“Should have said so.”
The plain-dweller drake stood. His scroll already was gone, and he started walking without a glance. But it wasn’t an effort to keep pace; Hinte he was not.
“After you get outside,” he started, “then what?” He didn’t look back to see my tilted head, but must’ve inferred it. “Your friend’s with the witchdoctor. That’s the reason you came out here, isn’t it? What are you doing now? Going home?”
I was going outside to figure that out in the first place. But before I said it, my mind lighted on that prior conversation, outside the tavern. I smiled or frowned, and said, “I’m going to find Hinte.”
What’s one more adventure today? And maybe this one can get a proper dramatic end. Chasing Hinte over the nighttime cliffs. Stopping her right before she reaches the humans. Convincing her to stop right as the suns rose, like a good story’s final confrontation.
(It was a flight of fancy, a proper daydream — I didn’t realize I was that tired, but I could outright see it, in mind. And yet, even in its thrall, a part of me noted how cleanly the daydream steered away from the hard parts: finding Hinte at all, convincing Hinte at all. Whether it was already too late at all.)
I was still in the Dadafodd. Ehnym had said something.
“I just said ‘thought so.’” He repeated it with such a great sigh. Then, “Here.” A tail slipped into a bag, and held out a glinting metal form.
Red aluminum, like half a seashell. Recognition. It was the magic heirloom Chwithach’d bought, that carried sound. “I don’t —”
“Chwithach wanted you to have it, for now. I’ve no idea why, but perhaps there’s something to you.”
I took the metal shell, held it up to my earhole. I heard only the rushing of wind and the beating of wings.
Again, Ehnym hadn’t looked back, but must’ve just inferred. “He’s flying right now. Fleeing. Just keep an ear out in case he’s something to tell you.”
I darted forward, landing beside the greenishbrown drake. “Fleeing? Fleeing? Is Chwithach-sofran in danger?”
“No. No. He’s just leaving Gwymr/Frina at the advising of a friend. It’s for the best.”
As we walked, the inclines grew steeper till we at last came to the stairwall climbing up the Dadafodd proper.
“Here you are,” he told me. “But… one last thing.”
I looked tilted at him. “Well?”
“You’re going after Hinte. Alone? Perhaps I can accompany you.”
I stopped walking. I flew into that daydream once more, but this at, at the site of that sunrise confrontation, Ehnym was there with his wry smile, languid tongue, and clipped, quipped lines.
“No,” I said. “I don’t think I’ll be alone. And no thanks.”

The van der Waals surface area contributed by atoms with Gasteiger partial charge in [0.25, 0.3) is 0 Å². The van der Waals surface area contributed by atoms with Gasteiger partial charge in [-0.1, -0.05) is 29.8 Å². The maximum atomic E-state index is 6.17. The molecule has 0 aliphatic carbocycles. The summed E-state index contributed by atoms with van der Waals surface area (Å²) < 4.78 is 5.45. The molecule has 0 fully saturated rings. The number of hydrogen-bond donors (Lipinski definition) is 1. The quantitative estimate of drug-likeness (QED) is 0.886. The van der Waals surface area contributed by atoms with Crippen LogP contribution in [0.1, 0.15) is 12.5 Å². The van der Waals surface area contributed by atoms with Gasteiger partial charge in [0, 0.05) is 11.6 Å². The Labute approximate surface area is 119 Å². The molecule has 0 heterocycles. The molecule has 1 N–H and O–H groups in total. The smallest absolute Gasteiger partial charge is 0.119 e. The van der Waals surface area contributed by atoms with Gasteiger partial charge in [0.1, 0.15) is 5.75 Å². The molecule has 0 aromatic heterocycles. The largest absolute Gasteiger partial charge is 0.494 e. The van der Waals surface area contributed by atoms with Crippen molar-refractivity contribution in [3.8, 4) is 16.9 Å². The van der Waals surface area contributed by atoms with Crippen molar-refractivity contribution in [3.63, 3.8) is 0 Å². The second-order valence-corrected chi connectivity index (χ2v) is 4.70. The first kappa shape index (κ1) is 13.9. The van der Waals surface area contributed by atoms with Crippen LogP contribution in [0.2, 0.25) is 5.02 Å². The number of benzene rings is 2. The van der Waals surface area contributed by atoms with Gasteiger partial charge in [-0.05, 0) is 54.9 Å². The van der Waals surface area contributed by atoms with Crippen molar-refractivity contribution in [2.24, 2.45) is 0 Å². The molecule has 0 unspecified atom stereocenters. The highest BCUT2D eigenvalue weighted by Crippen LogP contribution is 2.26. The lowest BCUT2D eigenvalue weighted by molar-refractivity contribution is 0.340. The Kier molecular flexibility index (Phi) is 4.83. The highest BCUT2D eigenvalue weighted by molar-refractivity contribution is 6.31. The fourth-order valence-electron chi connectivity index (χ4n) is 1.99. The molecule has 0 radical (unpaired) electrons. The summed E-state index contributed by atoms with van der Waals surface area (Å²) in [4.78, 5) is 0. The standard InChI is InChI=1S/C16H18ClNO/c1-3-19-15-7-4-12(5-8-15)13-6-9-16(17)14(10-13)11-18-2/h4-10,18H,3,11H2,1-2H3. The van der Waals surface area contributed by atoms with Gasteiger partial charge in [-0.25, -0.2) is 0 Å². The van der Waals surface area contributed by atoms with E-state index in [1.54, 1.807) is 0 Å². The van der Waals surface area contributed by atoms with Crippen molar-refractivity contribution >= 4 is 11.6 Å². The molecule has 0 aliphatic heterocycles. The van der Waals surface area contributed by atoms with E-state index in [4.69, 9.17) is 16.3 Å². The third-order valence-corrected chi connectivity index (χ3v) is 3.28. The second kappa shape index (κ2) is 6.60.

I gave him another once over. “You’d… no offense — well maybe some — but you’re dead weight. Your wings are like twigs! You’d slow me — us down.”
“Why would speed matter? Hinte is your friend. You think you’ll have to chase her? I think the actual trouble is finding her. I can help with that.”
“Why would you help?”
“It seems you’re meaningfully more interesting than I initially judged.” He tossed his head. “That, and having to give the transmitter to you is a waste of my ability to help. But if I accompany the person I give it to, then I remain able to help.”
I tossed my own head with a snort or growl, and leapt onto the stairwall. Starting up, I glanced back.
Ehnym had a brille slightly clouded, and wore a smile more sincere than wry. He sounded sincere. He said, “I want to help.”
And I don’t want you to.
Maybe another day I might’ve reached for a more kind, thinking part of me. But I’d done it so many times tonight that once more wasn’t anything.
In that airy Specter voice, I sneered, “Maybe you should wonder if you were ever able to help.”
Second floor Dadafodd, threshhold of a door. It was half opened and I half stepped through. I glanced frowning up at the sky. I was thinking.
As wrong as he was, Ehnym was right. About one thing at least.
The difficulty wouldn’t be catching Hinte. It would be finding her. Even Rhyfel and Ushra were having trouble with that. Any gradient was long blown away by now.
Where could I even look? They had said she was going to Chwithach — at least, that had been where they were looking. But Ehnym said Chwithach was fleeing — and whoever had the other shell was audibly flying.
(Was that a coincidence? Why was Chwithach running? I didn’t want — he couldn’t be tangled up in all this conspiracy. But he had something secret going on.)
The other teacher Hinte had — the other one who’d know enough about humans to… hunt them — he was Aurisiuf, that’s what Zelle said.